“Our main mission is to empower the Autistic child and the Autistic individuals in general. The only way to empower Autistic children is by empowering their parents and caretaker teams, so we are building BeMe by having the target persona of the parent in mind at first,” Melamed shares.
The startup journey and business goals of BeMe
“In the short term, the goal is to release our direct-to-consumer (D2C) subscription-based app. In the longer term, we aim to cater our solution to clinicians as well because the real impact can only be achieved if the entire ecosystem is involved”, Melamed adds. He explains that clinicians find a lot of value in the BeMe concept and the first couple of advisors on their Advisory Board were actually practicing doctors who wanted to be able to offer better support to patients and parents of Autistic children.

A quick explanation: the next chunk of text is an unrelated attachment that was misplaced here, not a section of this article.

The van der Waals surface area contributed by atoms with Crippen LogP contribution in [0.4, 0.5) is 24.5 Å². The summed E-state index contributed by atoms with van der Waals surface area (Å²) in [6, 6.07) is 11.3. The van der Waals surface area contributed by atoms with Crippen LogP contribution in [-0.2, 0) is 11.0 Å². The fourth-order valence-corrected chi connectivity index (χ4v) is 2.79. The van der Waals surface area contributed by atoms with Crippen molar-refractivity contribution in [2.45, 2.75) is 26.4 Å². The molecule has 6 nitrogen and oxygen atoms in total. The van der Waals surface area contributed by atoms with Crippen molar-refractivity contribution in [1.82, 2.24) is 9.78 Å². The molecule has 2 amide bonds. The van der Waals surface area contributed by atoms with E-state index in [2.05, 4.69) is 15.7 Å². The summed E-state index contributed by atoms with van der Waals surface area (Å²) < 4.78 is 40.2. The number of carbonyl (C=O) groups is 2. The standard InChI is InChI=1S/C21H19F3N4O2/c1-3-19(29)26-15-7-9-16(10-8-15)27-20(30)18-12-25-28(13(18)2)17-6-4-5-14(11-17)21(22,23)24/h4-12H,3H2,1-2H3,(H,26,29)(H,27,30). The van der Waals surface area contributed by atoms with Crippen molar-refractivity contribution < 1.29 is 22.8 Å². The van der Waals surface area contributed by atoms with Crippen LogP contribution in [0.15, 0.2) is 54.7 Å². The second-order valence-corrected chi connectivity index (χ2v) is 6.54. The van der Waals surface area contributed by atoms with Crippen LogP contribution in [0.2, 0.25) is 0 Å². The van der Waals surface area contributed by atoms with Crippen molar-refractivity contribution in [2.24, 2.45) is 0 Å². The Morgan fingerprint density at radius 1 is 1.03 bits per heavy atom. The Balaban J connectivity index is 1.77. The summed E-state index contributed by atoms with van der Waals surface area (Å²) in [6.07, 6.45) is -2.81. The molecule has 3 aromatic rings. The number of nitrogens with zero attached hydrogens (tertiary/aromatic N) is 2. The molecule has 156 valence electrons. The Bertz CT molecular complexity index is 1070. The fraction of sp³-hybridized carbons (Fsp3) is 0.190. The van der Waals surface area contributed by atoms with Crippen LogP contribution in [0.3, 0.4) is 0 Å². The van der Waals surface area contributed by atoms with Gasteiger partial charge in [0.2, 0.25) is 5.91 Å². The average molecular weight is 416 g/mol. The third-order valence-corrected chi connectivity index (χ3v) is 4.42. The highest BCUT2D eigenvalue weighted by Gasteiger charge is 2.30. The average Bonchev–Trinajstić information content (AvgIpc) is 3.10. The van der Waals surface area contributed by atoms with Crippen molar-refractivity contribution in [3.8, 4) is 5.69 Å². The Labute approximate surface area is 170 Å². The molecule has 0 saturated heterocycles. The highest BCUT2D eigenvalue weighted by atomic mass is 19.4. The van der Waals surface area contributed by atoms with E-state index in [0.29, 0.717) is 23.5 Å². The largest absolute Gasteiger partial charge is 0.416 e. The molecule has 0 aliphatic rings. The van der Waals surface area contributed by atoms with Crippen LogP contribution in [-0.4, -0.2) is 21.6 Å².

Since Glofcheskie and several other team members have a clinical trial background, and in the future, when their team evolves their big data approach, their vision is to become a go-to source for academic research. “When we get into the big data world and apply AI to it, we hope that we can find aggregate insights and identify certain patterns in other children that can serve as a predictor,” Melamed highlights.
Expanding from only two co-founders in January 2021 to a team of seven, BeMe will soon reach 10 employees. The team is very diverse: Glofcheskie and the Program Development Director are based in Toronto, Canada, the Chief Product Officer is in the US, while Melamed as the COO, as well as the CTO, Director of Data & AI, and two developers are based in Sofia, Bulgaria. “Diversity of all kinds is super important to us as a team. Certainly, this means geographically, but also in terms of all the other ways that we can be diverse, including neurodiverse. We want to build the product along with Autistic team members; with the Autistic voice,” Glofcheskie shares.